Winter - Smart gardening tips

Guest blog, written by Julianne Robertson.

As autumn is well underway, and our thoughts are turning to the winter months, this is a good point in the year to have a think about the structure and landscaping of your garden. Now is the time to make some preparations which will improve water conservation, ready for next year’s growing season.

Here are 5 things to consider when you’re planning your 2024 garden.


Hard surfaces

Does your garden drain the rain? And do you wonder why your street or driveway keeps flooding?  It’s because too many hard surfaces, driveways and paved over gardens aren’t allowing rainwater to drain away properly.

  • monoblock paths and drive ways drain poorly and pool water
  • paving, tarmac and concrete are also less porous
  • additional water flows into street drains, putting pressure on the sewer network – that’s why localised flooding can occur, affecting people’s homes and gardens

So what can you do instead? Keep hard surfaces in your outdoor space to a minimum – and go for grass or gravel when you’re landscaping. If you’re building a new driveway, patio or path – or planning an upgrade – then choose permeable paving. Gravel is especially cheap and you can plant into it easily. Consider also retaining as much grass in your front garden as possible – it’s better for biodiversity and it holds rainwater, preventing runoff.


Avoid artificial grass

When your grass is living, there’s life in your grass – and the rest of your garden benefits too:

  • grass and the soil below it supports a huge ecosystem of insects, worms, nutrients and micro-organisms
  • daisies, dandelions and other wildflowers in your lawn are food for bees, flies and other pollinators
  • it’s a feast for the senses – walking barefoot on grass, the smell of a freshly mown lawn, the sound of bees buzzing on the flowers, a lush, green oasis of calm

Artificial grass may seem like a good alternative – but it has a really big carbon footprint caused by manufacture, transport and installation, and it involves huge areas of plastic which can’t be recycled.

Although it’s designed to drain, water runoff can be a problem with fake grass, as doesn’t absorb rain in the same way as soil; plus, micro-plastics are washed into the ground, polluting it for centuries. Although it seems like an easier, low-maintenance option, artificial lawns have serious implications for the environment, including water conservation.


Install a water butt

Now is actually a great time to think about how to reduce your overall water use – a few preparations will set you up for next year’s growing and reduce the likelihood of flooding during the wetter months. It’s the perfect time to install a water butt, to collect any rainfall in the coming months – it should be nice and full come Spring 2024! You can watch our video on installing a water butt here.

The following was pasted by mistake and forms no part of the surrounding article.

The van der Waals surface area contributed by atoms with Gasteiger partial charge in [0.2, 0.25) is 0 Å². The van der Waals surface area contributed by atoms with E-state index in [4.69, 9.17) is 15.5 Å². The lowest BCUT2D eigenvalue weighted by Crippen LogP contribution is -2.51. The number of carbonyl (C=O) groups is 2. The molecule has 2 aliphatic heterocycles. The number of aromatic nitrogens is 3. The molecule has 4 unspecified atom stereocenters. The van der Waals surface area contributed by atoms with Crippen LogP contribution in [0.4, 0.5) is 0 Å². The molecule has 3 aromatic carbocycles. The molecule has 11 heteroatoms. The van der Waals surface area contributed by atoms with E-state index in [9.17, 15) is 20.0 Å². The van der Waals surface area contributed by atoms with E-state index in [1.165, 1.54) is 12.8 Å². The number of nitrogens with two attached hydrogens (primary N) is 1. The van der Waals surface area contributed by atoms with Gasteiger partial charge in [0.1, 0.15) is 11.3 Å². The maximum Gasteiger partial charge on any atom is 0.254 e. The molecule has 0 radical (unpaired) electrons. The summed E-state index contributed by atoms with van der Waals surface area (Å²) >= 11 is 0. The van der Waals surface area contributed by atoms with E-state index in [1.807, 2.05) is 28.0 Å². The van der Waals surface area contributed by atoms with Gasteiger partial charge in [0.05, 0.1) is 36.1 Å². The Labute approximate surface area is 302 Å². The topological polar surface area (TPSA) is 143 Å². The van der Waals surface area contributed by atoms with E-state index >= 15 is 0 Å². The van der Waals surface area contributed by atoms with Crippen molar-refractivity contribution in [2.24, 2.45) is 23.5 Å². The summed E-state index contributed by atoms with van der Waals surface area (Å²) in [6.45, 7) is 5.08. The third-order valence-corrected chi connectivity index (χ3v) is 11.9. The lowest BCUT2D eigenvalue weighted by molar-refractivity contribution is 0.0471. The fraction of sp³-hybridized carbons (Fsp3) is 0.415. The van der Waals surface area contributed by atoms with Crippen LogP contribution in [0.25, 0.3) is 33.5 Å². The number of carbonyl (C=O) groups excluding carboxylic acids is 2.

Autumn planting

Autumn is a great time to get new plants in the ground, giving them time to put down roots and reduce the need for extra watering when it’s warm again. Many are sold bare-root during autumn and winter, which often reduces the packaging required too. Bare-root is just what it sounds like – the plants are sold without pots and soil, and it doesn’t cause them any harm because they’re dormant. They often benefit from a good soak in a bucket of water before being placed into their planting spot with some fresh compost.

You could consider filling those gaps in your borders with more drought-tolerant planting too – for example, scented Lavender, soft Stachys, bee-friendly Echinops and swooshy Stipa are all great examples of sun-lovers which don’t need much watering, even in a heatwave.



Mulching your beds and borders is a one of the top tasks to undertake in autumn  – there are so many benefits for your garden, including helping to lock moisture in the soil, reducing the need for watering. Mulching simply involves spreading a layer of organic matter on the surface of the soil – this can be compost, spent soil from tubs and containers, leaf mould, grass clippings, chipped wood or bark or any other dead plant material. The mulch will gradually be broken down over time by weather and insects, and absorbed into the soil, making it healthier and introducing nutrients to help feed your plants naturally.

Mulching with homemade compost is even better, as it’s a really circular way to re-use the clippings, prunings and old plant material you’ve collected over the course of the previous year. Allowing these to break down in a compost bin or heap will provide you with nutrient rich mulch, returning the goodness back into your garden.